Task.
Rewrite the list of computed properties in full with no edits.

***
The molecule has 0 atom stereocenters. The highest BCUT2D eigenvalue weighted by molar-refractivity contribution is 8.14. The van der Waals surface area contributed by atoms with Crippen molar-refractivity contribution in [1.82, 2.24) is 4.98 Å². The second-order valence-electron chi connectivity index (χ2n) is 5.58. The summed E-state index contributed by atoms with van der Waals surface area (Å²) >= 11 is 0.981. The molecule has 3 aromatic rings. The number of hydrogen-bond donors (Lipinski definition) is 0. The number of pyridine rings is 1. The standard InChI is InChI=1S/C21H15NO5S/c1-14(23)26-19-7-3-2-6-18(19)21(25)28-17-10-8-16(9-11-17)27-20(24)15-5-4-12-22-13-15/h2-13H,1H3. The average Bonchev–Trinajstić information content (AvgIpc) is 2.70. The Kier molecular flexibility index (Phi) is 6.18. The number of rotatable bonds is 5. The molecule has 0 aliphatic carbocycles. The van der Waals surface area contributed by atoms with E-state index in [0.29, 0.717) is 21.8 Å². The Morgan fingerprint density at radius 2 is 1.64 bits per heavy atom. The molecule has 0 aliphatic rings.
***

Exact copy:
The molecule has 0 atom stereocenters. The highest BCUT2D eigenvalue weighted by molar-refractivity contribution is 8.14. The van der Waals surface area contributed by atoms with Crippen molar-refractivity contribution in [1.82, 2.24) is 4.98 Å². The second-order valence-electron chi connectivity index (χ2n) is 5.58. The summed E-state index contributed by atoms with van der Waals surface area (Å²) >= 11 is 0.981. The molecule has 3 aromatic rings. The number of hydrogen-bond donors (Lipinski definition) is 0. The number of pyridine rings is 1. The standard InChI is InChI=1S/C21H15NO5S/c1-14(23)26-19-7-3-2-6-18(19)21(25)28-17-10-8-16(9-11-17)27-20(24)15-5-4-12-22-13-15/h2-13H,1H3. The average Bonchev–Trinajstić information content (AvgIpc) is 2.70. The Kier molecular flexibility index (Phi) is 6.18. The number of rotatable bonds is 5. The molecule has 0 aliphatic carbocycles. The van der Waals surface area contributed by atoms with E-state index in [0.29, 0.717) is 21.8 Å². The Morgan fingerprint density at radius 2 is 1.64 bits per heavy atom. The molecule has 0 aliphatic rings.